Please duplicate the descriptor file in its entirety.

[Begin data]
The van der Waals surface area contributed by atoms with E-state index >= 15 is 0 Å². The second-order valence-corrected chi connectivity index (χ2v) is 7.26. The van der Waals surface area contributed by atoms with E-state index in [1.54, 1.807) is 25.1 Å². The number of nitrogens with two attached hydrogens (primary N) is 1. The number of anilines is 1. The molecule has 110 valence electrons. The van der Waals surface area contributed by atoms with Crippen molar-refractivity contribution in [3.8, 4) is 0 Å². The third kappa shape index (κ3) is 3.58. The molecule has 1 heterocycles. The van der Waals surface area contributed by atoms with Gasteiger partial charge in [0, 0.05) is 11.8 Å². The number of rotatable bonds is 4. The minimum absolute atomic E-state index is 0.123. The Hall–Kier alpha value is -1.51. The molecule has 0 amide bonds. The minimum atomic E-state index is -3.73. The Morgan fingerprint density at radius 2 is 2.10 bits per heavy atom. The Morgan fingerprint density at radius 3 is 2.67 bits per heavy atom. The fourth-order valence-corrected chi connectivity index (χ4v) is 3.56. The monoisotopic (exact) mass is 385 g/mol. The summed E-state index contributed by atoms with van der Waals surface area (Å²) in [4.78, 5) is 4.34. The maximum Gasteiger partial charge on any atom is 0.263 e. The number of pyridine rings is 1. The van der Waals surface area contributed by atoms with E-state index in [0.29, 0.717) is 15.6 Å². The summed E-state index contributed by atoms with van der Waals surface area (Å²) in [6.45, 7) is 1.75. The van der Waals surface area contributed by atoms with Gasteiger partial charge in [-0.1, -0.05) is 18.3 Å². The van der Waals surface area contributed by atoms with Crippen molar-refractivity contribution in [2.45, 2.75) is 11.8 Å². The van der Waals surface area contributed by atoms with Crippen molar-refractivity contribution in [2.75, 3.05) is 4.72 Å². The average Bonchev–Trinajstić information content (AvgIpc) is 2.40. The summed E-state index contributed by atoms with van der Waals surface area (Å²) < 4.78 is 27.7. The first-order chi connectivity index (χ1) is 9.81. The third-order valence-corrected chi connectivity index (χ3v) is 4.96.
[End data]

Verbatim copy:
The van der Waals surface area contributed by atoms with E-state index >= 15 is 0 Å². The second-order valence-corrected chi connectivity index (χ2v) is 7.26. The van der Waals surface area contributed by atoms with E-state index in [1.54, 1.807) is 25.1 Å². The number of nitrogens with two attached hydrogens (primary N) is 1. The number of anilines is 1. The molecule has 110 valence electrons. The van der Waals surface area contributed by atoms with Crippen molar-refractivity contribution in [3.8, 4) is 0 Å². The third kappa shape index (κ3) is 3.58. The molecule has 1 heterocycles. The van der Waals surface area contributed by atoms with Gasteiger partial charge in [0, 0.05) is 11.8 Å². The number of rotatable bonds is 4. The minimum absolute atomic E-state index is 0.123. The Hall–Kier alpha value is -1.51. The molecule has 0 amide bonds. The minimum atomic E-state index is -3.73. The Morgan fingerprint density at radius 2 is 2.10 bits per heavy atom. The Morgan fingerprint density at radius 3 is 2.67 bits per heavy atom. The fourth-order valence-corrected chi connectivity index (χ4v) is 3.56. The monoisotopic (exact) mass is 385 g/mol. The summed E-state index contributed by atoms with van der Waals surface area (Å²) in [4.78, 5) is 4.34. The maximum Gasteiger partial charge on any atom is 0.263 e. The number of pyridine rings is 1. The van der Waals surface area contributed by atoms with E-state index in [0.29, 0.717) is 15.6 Å². The summed E-state index contributed by atoms with van der Waals surface area (Å²) in [6.45, 7) is 1.75. The van der Waals surface area contributed by atoms with Gasteiger partial charge in [-0.1, -0.05) is 18.3 Å². The van der Waals surface area contributed by atoms with Crippen molar-refractivity contribution in [2.45, 2.75) is 11.8 Å². The van der Waals surface area contributed by atoms with Crippen molar-refractivity contribution in [2.75, 3.05) is 4.72 Å². The average Bonchev–Trinajstić information content (AvgIpc) is 2.40. The summed E-state index contributed by atoms with van der Waals surface area (Å²) < 4.78 is 27.7. The first-order chi connectivity index (χ1) is 9.81. The third-order valence-corrected chi connectivity index (χ3v) is 4.96.